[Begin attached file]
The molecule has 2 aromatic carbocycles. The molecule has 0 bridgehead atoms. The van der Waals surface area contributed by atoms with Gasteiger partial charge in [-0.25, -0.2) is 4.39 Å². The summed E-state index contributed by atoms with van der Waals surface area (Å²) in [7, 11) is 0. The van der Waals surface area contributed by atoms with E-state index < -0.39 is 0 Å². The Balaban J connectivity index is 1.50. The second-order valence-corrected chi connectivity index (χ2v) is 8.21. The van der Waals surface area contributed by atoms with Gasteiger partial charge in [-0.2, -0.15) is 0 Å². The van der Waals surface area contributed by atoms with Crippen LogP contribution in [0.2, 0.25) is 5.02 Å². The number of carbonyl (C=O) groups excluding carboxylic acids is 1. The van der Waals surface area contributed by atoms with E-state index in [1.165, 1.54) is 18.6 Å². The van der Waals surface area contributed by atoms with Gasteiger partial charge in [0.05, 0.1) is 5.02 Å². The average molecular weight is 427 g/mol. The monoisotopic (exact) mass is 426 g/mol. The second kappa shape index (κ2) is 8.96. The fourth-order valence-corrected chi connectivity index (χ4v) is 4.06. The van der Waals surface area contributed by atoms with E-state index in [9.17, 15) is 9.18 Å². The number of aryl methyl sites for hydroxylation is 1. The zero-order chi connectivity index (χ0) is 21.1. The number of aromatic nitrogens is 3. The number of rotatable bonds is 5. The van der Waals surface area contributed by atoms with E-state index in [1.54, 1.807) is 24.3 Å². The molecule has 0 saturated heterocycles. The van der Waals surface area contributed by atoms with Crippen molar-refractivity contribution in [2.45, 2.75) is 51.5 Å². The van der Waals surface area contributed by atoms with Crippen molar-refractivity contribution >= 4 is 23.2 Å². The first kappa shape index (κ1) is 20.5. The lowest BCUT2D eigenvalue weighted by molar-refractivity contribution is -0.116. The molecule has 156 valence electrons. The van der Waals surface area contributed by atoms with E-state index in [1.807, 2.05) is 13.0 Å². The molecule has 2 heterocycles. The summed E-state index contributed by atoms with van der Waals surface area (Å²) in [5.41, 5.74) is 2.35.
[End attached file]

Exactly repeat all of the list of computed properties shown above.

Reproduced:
The molecule has 2 aromatic carbocycles. The molecule has 0 bridgehead atoms. The van der Waals surface area contributed by atoms with Gasteiger partial charge in [-0.25, -0.2) is 4.39 Å². The summed E-state index contributed by atoms with van der Waals surface area (Å²) in [7, 11) is 0. The van der Waals surface area contributed by atoms with E-state index < -0.39 is 0 Å². The Balaban J connectivity index is 1.50. The second-order valence-corrected chi connectivity index (χ2v) is 8.21. The van der Waals surface area contributed by atoms with Gasteiger partial charge in [-0.2, -0.15) is 0 Å². The van der Waals surface area contributed by atoms with Crippen LogP contribution in [0.2, 0.25) is 5.02 Å². The number of carbonyl (C=O) groups excluding carboxylic acids is 1. The van der Waals surface area contributed by atoms with E-state index in [1.165, 1.54) is 18.6 Å². The van der Waals surface area contributed by atoms with Gasteiger partial charge in [0.05, 0.1) is 5.02 Å². The average molecular weight is 427 g/mol. The monoisotopic (exact) mass is 426 g/mol. The second kappa shape index (κ2) is 8.96. The fourth-order valence-corrected chi connectivity index (χ4v) is 4.06. The van der Waals surface area contributed by atoms with E-state index in [9.17, 15) is 9.18 Å². The number of aryl methyl sites for hydroxylation is 1. The zero-order chi connectivity index (χ0) is 21.1. The number of aromatic nitrogens is 3. The number of rotatable bonds is 5. The van der Waals surface area contributed by atoms with E-state index in [1.54, 1.807) is 24.3 Å². The molecule has 0 saturated heterocycles. The van der Waals surface area contributed by atoms with Crippen molar-refractivity contribution in [2.45, 2.75) is 51.5 Å². The van der Waals surface area contributed by atoms with Crippen molar-refractivity contribution >= 4 is 23.2 Å². The first kappa shape index (κ1) is 20.5. The lowest BCUT2D eigenvalue weighted by molar-refractivity contribution is -0.116. The molecule has 156 valence electrons. The van der Waals surface area contributed by atoms with E-state index in [1.807, 2.05) is 13.0 Å². The molecule has 2 heterocycles. The summed E-state index contributed by atoms with van der Waals surface area (Å²) in [5.41, 5.74) is 2.35.